We all know vampires working among us–those people who suck your will to live on a daily basis with their corporate speak, drama, passive aggressiveness, tantrums, backstabbing, or gossip. These are the monsters who regularly ruin your day, sending you into the arms of your friends Jim Beam, Jack Daniels, and Jose Cuervo for comfort.
But what if these workplace tormentors are more than metaphorical bloodsuckers? What if they’re actual vampires? They work among us, and knowing how to spot and out these creatures can save you from a nasty bite.
Aside from a pale complexion and general creepiness, most vamps are pros at concealing their nefarious nature. However, there are always warning signs. If a coworker displays any of the following, you might be working with a bloodsucker:
- Resumé dates back over 100 years. Steer clear of coworkers who say they’ve been with the company “forever.”
- Has a FABULOUS cape collection. I find anyone who owns one cape to be suspicious, but an entire cape collection is like waving a giant red “I’m a vampire” flag.
- Still smokes. Being undead does have its advantages. At the end of a hard day, you can fearlessly light up and take a nice long suck on your favorite brand of cancer stick.
- Always volunteers for the night shift. Classic bloodsucker move. Although with enough sunscreen and the right clothing, vampires have no problem being out during the daylight hours, their natural time is the night.
- Uses hypnotic vampirey stare on boss to avoid bad assignments, overtime, and other unpleasant tasks. Vampires hate overtime and grunt work and regularly use their special powers of hypnosis on the boss to avoid jobs that offend their keen sensibilities.
- Friends call him or her “maastah.” You’d think 21st century neck-nibblers would have come up with a more modern way for their minions to address them, but many are still stuck in their old school ways.
- Invites you over for brunch and offers you a bloody mary–made with real blood. This sign really seals the deal. Run for your life before you become the main course.
- Needs to be formally invited into your office. While some vampire rules–like going out in the day–are flexible, jugular-jabbers still need a formal invitation into private spaces.
Protect yourself from workplace vampires and exercise your “punny” bone by unearthing the monstrously hilarious secret code words to OUT and RID yourself of pasty parasites before they can sink their teeth into you. Get your copy of Your Guide to Spotting and Outing Bloodsuckers at Work today!
We live in a world where there are real monsters. Serial killers, suicide bombers, rapists, pedophiles, dognappers, bad drivers—the list is endless. To make us feel better about the real monsters, we make up monster stories—always giving the monster an Achilles heel that can be used to stop their reign of terror. Werewolves are brought down by silver bullets. Zombies lose their appetite when decapitated. Vampires bite the dust when staked through the heart. These stories give us a sense of control amidst the chaos of life’s realities.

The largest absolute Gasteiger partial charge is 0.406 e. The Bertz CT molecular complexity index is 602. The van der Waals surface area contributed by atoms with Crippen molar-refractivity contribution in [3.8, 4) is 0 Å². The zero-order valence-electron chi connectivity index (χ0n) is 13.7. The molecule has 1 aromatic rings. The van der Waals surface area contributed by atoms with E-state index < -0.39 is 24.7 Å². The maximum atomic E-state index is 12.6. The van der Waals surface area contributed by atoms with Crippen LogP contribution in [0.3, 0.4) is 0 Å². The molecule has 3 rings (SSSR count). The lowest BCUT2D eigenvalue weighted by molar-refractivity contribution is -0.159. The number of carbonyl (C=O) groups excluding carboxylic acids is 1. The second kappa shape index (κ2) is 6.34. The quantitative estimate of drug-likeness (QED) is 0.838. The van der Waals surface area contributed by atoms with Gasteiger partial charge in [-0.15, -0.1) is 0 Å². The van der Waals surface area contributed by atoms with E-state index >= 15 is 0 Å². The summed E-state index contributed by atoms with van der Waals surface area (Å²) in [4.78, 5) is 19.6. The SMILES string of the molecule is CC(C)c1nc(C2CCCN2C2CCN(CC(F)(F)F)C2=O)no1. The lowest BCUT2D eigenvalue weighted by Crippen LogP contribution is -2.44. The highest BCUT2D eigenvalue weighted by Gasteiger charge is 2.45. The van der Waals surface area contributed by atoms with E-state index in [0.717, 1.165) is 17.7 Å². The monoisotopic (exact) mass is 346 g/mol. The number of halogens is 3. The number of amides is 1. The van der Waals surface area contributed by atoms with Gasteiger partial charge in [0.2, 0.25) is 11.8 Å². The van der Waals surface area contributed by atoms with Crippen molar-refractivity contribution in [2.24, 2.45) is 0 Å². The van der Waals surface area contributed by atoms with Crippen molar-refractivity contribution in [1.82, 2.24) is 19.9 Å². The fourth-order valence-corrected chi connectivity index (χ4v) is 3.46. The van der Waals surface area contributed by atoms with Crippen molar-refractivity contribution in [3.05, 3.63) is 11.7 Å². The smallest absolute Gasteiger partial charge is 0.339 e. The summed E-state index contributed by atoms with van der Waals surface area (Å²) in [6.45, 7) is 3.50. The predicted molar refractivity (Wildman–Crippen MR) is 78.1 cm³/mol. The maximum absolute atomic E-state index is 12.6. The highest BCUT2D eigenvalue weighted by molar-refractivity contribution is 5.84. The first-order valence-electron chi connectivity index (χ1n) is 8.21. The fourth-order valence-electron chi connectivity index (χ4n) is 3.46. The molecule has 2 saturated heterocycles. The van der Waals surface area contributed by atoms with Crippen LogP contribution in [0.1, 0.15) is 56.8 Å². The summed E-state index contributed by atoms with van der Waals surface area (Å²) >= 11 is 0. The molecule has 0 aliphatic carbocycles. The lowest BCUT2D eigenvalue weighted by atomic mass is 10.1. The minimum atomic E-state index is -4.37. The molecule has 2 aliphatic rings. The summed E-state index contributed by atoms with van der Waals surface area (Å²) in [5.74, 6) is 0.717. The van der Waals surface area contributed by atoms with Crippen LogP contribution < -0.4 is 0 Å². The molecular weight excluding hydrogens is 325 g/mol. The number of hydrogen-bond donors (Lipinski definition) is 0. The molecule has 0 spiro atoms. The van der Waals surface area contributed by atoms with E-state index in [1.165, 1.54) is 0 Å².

The world of work is confusing and chaotic, too. Job security is a thing of the past. Downsizing and outsourcing are constant threats. Not to mention multiple forms of discrimination. And even if you’re lucky enough not to be affected by any of these things, you might have noticed that the workplace is steadily losing its “humanness.” Email and instant messaging have replaced actual conversation. Conference calls have replaced collaboration. Cubicles have replaced offices. Smart phones have replaced actual intelligence.
“Our dynamically aligned, cross-functional teams, are 24/7, pedal to the metal, and switched on. They use out of the box thinking to pick the low-hanging fruit that moves the needle so we can pull the trigger on empowerment.”
People are increasingly viewed as commodities. For many years Scott Adams’ Dilbert cartoons have cleverly highlighted the irony of the dehumanization of IT workers—whose job it is to automate transactions once done by people—who now find themselves disposable.
All of this dehumanization makes sense if you’ve got vampires steering the ship! Like Dilbert, Your Guide to Spotting and Outing Bloodsuckers at Work uses humor to expose and poke fun at serious issues. And like all good monster stories, the book gives readers a way to take control of the situation. In this case, you simply unleash a monstrously bad pun—the secret code word that is to vampires what kryptonite is to Superman—and order is restored.
They work among us. Get them off your neck and out of your life by learning the secret code word that will out the vampire in your life—leaving the monster writhing in agony and keeping it away from you for good.